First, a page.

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Question about opportunities of PE license

  1. Jul 4, 2014 #1
    I recently graduated with my BS in physics and was accepted in into a Masters of Electrical Engineering program. Given my initial background, I was curious as to what are the benefits of having a PE in EE as opposed to not having one. I know most engineering societies at university obviously praise having one, but I get the impression that this is over-hyped. I tried doing research on this and Im still confused. It seems that PE only matters depending on specific Industry and employer, as some engineers claim that they have worked 20 years + not having one.

    If anyone has more experience with the consequences of having a PE, please respond. If I see worthy advantages of having a PE for myself, then I will possibly go back to school for the BS after working for awhile.
    And btw, I want to work with Electronic Materials and Processing or possibly Semiconductors.
    Last edited: Jul 4, 2014
  2. jcsd
  3. Jul 4, 2014 #2
    If your EE work involves designing for "the public welfare" then YES it would be beneficial. If not essential for your career growth. Examples: working for an Architecture & Engineering (A&E) firm designing buildings, plants, and etc.; working for an industrial design house that designs & builds factories, electrical distribution, infrastructure, etc. Any employment where NOT having a PE would be considered a legal liability issue. Sometimes companies want their employees to have a PE just so they can brag on their employee statistics ("76% of our Engineering staff possess a PE license blah blah blah"). This has been discussed many times on eng-tips.com with hundreds of useful comments.

    I'm an ME so I don't pay attention to all of the areas in which an EE should possess a PE license. I would assume the majority of EE jobs (like ME) DO NOT require a PE. I have spent my entire career in manufacturing doing Manufacturing Engineering, robotics, automation, and so on, including have a side business going and extensive freelance work. I have had my PE for almost 30 years, and have never stamped a drawing. Nor ever had need to stamp a drawing. Once, a hack wanted me to stamp a structural drawing he made and I refused.

    The advantage of having a PE for me is (1) it indicated that I had a bona fide ABET-accredited Engineering degree rather than masquerading behind "title inflation" so common in industry today, (2) it definitely opened doors for me, (3) it definitely helped separate me from lesser-qualified individuals during job hunts.
  4. Jul 4, 2014 #3


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    That is basically correct. Having a PE means you can legally sign off projects, and you personally are legally liable for any damages that might occur. Of course, you would take out personal insurance against the damages claims.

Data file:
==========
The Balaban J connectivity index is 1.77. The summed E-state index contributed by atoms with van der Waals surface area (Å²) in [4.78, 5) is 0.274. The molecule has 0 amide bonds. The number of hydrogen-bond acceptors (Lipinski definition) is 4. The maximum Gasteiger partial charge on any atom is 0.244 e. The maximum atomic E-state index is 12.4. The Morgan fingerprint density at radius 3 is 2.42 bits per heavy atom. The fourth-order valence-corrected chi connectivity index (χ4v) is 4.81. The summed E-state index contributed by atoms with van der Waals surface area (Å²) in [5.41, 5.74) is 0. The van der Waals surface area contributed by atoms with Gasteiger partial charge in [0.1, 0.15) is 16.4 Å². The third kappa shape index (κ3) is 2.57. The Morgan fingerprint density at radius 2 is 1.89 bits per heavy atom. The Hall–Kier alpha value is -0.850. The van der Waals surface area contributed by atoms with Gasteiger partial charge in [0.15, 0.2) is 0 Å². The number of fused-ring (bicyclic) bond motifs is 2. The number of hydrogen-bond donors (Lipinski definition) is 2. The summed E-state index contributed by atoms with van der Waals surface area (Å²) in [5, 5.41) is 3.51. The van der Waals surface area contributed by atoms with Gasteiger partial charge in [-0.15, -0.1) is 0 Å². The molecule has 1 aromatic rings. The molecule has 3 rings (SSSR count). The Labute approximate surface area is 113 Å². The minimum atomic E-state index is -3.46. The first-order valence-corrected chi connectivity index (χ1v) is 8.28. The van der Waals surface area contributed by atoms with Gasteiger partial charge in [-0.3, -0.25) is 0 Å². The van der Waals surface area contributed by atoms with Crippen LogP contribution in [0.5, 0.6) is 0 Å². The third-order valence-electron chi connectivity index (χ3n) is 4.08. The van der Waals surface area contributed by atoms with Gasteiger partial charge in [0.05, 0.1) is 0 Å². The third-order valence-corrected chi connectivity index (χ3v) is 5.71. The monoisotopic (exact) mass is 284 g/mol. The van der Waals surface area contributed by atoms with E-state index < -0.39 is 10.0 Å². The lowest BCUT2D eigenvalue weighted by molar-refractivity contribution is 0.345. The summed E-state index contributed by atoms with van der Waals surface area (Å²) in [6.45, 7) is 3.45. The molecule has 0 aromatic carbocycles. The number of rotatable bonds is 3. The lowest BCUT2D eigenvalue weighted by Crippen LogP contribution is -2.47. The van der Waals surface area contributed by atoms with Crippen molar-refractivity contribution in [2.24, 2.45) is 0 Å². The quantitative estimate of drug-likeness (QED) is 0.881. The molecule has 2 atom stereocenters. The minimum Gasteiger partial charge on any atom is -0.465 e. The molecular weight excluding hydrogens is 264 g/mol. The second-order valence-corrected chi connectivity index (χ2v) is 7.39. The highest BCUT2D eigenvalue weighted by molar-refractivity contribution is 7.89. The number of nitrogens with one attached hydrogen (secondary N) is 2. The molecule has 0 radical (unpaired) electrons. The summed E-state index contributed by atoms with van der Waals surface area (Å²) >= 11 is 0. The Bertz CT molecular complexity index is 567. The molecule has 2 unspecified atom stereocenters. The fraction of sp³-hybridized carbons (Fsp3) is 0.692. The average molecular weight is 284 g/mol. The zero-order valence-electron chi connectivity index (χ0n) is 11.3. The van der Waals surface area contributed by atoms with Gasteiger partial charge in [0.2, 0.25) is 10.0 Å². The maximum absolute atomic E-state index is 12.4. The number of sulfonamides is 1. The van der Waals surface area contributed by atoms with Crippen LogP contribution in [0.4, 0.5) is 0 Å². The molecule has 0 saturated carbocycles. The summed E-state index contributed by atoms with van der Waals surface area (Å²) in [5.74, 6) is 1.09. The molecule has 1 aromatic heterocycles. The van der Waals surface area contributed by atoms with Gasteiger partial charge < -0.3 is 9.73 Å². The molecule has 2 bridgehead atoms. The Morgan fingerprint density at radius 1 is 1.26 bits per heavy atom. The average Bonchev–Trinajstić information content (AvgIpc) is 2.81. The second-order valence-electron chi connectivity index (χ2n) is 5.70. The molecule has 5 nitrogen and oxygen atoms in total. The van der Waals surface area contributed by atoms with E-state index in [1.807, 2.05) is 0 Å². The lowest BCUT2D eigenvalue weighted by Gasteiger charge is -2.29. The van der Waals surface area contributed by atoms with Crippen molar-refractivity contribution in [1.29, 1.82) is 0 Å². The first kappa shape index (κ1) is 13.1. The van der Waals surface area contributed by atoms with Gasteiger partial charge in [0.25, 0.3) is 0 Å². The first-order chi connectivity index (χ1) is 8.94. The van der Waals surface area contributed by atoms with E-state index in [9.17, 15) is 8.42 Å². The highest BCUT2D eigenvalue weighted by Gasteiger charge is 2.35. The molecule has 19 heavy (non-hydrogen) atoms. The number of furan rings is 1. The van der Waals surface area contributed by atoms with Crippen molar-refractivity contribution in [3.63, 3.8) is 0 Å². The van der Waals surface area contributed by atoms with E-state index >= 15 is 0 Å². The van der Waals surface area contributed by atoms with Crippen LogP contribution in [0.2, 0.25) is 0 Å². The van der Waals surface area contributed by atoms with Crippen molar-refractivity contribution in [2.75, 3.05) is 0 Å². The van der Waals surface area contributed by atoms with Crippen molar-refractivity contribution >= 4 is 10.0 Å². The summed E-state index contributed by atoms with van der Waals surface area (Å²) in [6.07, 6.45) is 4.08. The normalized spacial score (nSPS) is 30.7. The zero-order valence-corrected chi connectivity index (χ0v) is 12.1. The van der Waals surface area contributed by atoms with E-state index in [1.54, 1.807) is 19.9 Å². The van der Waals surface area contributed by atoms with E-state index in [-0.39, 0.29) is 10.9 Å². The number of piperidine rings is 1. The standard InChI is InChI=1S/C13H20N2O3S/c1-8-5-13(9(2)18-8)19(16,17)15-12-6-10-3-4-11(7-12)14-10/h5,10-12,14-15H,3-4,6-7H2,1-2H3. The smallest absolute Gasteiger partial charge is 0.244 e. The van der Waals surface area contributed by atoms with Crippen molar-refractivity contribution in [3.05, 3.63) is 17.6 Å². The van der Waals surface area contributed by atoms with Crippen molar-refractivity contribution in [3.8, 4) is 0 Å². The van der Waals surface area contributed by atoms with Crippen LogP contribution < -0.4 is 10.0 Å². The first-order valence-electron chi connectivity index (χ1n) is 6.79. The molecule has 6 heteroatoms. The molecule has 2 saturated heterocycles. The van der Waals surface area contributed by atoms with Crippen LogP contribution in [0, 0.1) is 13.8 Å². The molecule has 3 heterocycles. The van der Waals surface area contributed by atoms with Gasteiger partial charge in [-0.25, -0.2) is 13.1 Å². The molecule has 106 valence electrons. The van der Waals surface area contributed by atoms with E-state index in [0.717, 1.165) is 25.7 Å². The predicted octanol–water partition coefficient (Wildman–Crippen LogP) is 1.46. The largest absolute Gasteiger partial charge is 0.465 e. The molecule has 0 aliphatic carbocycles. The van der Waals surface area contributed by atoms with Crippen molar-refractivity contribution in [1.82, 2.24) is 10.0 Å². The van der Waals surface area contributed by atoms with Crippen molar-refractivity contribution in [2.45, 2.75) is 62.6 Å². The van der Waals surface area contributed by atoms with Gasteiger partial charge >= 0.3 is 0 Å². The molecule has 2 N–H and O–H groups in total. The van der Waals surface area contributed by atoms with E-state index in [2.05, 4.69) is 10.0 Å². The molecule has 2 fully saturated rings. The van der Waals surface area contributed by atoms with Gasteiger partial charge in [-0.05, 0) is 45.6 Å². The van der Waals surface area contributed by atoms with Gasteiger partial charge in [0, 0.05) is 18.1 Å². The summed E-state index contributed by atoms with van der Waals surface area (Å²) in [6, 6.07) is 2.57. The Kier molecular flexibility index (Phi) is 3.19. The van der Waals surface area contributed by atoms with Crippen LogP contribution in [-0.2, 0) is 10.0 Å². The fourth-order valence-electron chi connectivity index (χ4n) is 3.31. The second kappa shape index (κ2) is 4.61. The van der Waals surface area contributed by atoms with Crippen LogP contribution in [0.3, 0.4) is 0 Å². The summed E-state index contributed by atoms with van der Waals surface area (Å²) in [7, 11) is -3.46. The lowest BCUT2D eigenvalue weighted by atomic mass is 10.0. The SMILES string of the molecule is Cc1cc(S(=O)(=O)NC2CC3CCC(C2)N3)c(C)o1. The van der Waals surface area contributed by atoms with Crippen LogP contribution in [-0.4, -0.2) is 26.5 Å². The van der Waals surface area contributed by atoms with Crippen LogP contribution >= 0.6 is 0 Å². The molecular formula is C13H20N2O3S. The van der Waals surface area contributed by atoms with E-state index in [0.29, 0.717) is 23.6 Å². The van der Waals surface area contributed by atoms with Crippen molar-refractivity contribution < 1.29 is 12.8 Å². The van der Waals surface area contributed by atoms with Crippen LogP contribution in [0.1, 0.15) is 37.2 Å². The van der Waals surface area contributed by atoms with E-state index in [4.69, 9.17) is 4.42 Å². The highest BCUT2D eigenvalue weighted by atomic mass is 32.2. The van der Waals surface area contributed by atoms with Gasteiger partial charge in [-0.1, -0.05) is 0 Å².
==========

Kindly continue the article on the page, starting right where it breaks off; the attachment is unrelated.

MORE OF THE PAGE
If you are designing something like electrical installations for houses, or small factories, that personal liability makes sense. The buck has to stop somewhere, and it may be a legal requirement in your country or state that it stops with the person who signs off the design.

    On the other hand, if you are designing part of NASA's next deep space mission, or Intel's next generation of microprocessor, that sort of personal legal liability makes no sense, and having a PE is unlikely to be a mandatory requirement for the job.
  5. Jul 5, 2014 #4
    My Bachelor's degree is in Electrical Engineering from the Johns Hopkins University, Whiting School of Engineering. Because I went to school at night, my degree wasn't ABET certified. I never bothered with the EIT either.

    I worked for 20 years without a PE designing SCADA and telecommunications systems. Then one day, in an orgy of silliness, our General Manager wanted to claim they had more PE certificates. So we were "asked" to obtain one. I looked at the eligibility requirements, and realized that with appropriate sign offs, I would easily qualify to sit for the Principles and Practices exam. I studied for it, and passed the Principles and Practices exam. My expenses totaled about $2000 for the course and the hotel stay, and it cost me a week of leave. Yes, I did it on my own. My PE exam was in Controls Engineering.

    The PE certificate is a liability. If you design things that might jeopardize public safety if it goes wrong, then you should probably have a PE. The PE also opens a lot of doors for you. Though I dispute the notion, many regard it as a mark of experience and competence. But one thing it does do for you is when other PE certificate holders take ownership of a project design and refuse to take input from others.

    At that point, I show them my registration. Then we both step outside and have a cordial professional discussion on an entirely different level of ethics. The PE is basically an assignment of responsibility. If I can assume that responsibility, then the discussion becomes entirely different.

    That's why I spend a few hundred dollars every couple years to renew my PE certificate. It's worth the trouble so that we can discuss things with consulting engineering firms without being too submissive to their ideas of how things should go.
  6. Jul 8, 2014 #5
    Thank you all for the advice. Tygerdawg I appreciate the website, Zero thank you for the comparison, and Jake I appreciate adding in your own experience. Ill give it some more thought as I pursue my MEng. But this has helped me see that at best I need to identify industries I possibly want to work in or determine if design is really my niche.
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